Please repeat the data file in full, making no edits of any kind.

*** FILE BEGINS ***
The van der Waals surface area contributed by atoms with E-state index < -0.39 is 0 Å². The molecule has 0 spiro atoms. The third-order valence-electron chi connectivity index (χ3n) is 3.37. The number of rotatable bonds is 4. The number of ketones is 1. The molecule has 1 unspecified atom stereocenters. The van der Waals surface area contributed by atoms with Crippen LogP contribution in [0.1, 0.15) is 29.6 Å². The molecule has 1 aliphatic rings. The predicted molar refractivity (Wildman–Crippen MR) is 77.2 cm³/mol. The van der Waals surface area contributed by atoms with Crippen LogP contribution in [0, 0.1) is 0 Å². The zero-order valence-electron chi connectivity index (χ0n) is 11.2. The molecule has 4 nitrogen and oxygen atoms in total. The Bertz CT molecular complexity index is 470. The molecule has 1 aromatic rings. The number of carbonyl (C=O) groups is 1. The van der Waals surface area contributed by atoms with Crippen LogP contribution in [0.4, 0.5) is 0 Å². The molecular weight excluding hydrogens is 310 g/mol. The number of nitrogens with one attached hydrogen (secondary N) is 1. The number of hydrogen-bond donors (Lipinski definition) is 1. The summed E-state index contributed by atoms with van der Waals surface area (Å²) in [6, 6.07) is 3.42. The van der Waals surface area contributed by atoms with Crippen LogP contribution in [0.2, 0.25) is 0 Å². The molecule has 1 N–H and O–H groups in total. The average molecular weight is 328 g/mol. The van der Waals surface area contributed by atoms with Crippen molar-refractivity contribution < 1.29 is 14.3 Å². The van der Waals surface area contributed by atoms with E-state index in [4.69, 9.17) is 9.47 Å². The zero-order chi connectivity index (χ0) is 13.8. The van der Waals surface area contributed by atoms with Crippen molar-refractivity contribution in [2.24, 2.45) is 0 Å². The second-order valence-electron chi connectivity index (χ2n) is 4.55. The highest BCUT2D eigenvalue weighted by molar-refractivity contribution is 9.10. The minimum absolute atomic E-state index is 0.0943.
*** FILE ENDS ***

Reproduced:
The van der Waals surface area contributed by atoms with E-state index < -0.39 is 0 Å². The molecule has 0 spiro atoms. The third-order valence-electron chi connectivity index (χ3n) is 3.37. The number of rotatable bonds is 4. The number of ketones is 1. The molecule has 1 unspecified atom stereocenters. The van der Waals surface area contributed by atoms with Crippen LogP contribution in [0.1, 0.15) is 29.6 Å². The molecule has 1 aliphatic rings. The predicted molar refractivity (Wildman–Crippen MR) is 77.2 cm³/mol. The van der Waals surface area contributed by atoms with Crippen LogP contribution in [0, 0.1) is 0 Å². The zero-order valence-electron chi connectivity index (χ0n) is 11.2. The molecule has 4 nitrogen and oxygen atoms in total. The Bertz CT molecular complexity index is 470. The molecule has 1 aromatic rings. The number of carbonyl (C=O) groups is 1. The van der Waals surface area contributed by atoms with Crippen LogP contribution in [0.4, 0.5) is 0 Å². The molecular weight excluding hydrogens is 310 g/mol. The number of nitrogens with one attached hydrogen (secondary N) is 1. The number of hydrogen-bond donors (Lipinski definition) is 1. The summed E-state index contributed by atoms with van der Waals surface area (Å²) in [6, 6.07) is 3.42. The van der Waals surface area contributed by atoms with Crippen LogP contribution in [0.2, 0.25) is 0 Å². The molecule has 1 N–H and O–H groups in total. The average molecular weight is 328 g/mol. The van der Waals surface area contributed by atoms with Crippen molar-refractivity contribution < 1.29 is 14.3 Å². The van der Waals surface area contributed by atoms with E-state index in [4.69, 9.17) is 9.47 Å². The zero-order chi connectivity index (χ0) is 13.8. The van der Waals surface area contributed by atoms with Crippen molar-refractivity contribution in [2.24, 2.45) is 0 Å². The second-order valence-electron chi connectivity index (χ2n) is 4.55. The highest BCUT2D eigenvalue weighted by molar-refractivity contribution is 9.10. The minimum absolute atomic E-state index is 0.0943.